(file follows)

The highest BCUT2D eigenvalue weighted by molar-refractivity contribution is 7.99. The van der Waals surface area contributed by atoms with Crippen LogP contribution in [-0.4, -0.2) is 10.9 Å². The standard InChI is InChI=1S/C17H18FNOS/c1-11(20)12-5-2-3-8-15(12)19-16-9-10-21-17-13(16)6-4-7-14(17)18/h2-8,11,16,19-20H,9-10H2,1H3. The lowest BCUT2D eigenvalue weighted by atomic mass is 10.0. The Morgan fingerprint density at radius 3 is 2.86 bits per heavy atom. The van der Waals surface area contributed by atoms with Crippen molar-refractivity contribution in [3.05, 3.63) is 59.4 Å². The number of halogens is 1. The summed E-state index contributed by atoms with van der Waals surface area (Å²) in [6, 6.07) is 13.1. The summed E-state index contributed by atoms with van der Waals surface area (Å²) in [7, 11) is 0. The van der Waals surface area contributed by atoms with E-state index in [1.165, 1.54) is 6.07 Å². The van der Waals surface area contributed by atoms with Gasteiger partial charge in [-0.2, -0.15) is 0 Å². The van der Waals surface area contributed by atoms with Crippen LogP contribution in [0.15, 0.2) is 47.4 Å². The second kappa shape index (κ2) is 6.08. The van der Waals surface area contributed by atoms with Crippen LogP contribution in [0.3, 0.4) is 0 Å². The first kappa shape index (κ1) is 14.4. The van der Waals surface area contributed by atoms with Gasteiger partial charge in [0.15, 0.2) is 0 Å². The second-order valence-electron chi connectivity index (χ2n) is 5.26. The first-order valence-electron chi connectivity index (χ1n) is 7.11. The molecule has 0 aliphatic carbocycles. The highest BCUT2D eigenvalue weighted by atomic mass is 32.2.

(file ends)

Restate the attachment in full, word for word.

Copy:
The highest BCUT2D eigenvalue weighted by molar-refractivity contribution is 7.99. The van der Waals surface area contributed by atoms with Crippen LogP contribution in [-0.4, -0.2) is 10.9 Å². The standard InChI is InChI=1S/C17H18FNOS/c1-11(20)12-5-2-3-8-15(12)19-16-9-10-21-17-13(16)6-4-7-14(17)18/h2-8,11,16,19-20H,9-10H2,1H3. The lowest BCUT2D eigenvalue weighted by atomic mass is 10.0. The Morgan fingerprint density at radius 3 is 2.86 bits per heavy atom. The van der Waals surface area contributed by atoms with Crippen molar-refractivity contribution in [3.05, 3.63) is 59.4 Å². The number of halogens is 1. The summed E-state index contributed by atoms with van der Waals surface area (Å²) in [6, 6.07) is 13.1. The summed E-state index contributed by atoms with van der Waals surface area (Å²) in [7, 11) is 0. The van der Waals surface area contributed by atoms with E-state index in [1.165, 1.54) is 6.07 Å². The van der Waals surface area contributed by atoms with Gasteiger partial charge in [-0.2, -0.15) is 0 Å². The van der Waals surface area contributed by atoms with Crippen LogP contribution in [0.15, 0.2) is 47.4 Å². The second kappa shape index (κ2) is 6.08. The van der Waals surface area contributed by atoms with Crippen LogP contribution in [0.3, 0.4) is 0 Å². The first kappa shape index (κ1) is 14.4. The van der Waals surface area contributed by atoms with Gasteiger partial charge in [0.15, 0.2) is 0 Å². The second-order valence-electron chi connectivity index (χ2n) is 5.26. The first-order valence-electron chi connectivity index (χ1n) is 7.11. The molecule has 0 aliphatic carbocycles. The highest BCUT2D eigenvalue weighted by atomic mass is 32.2.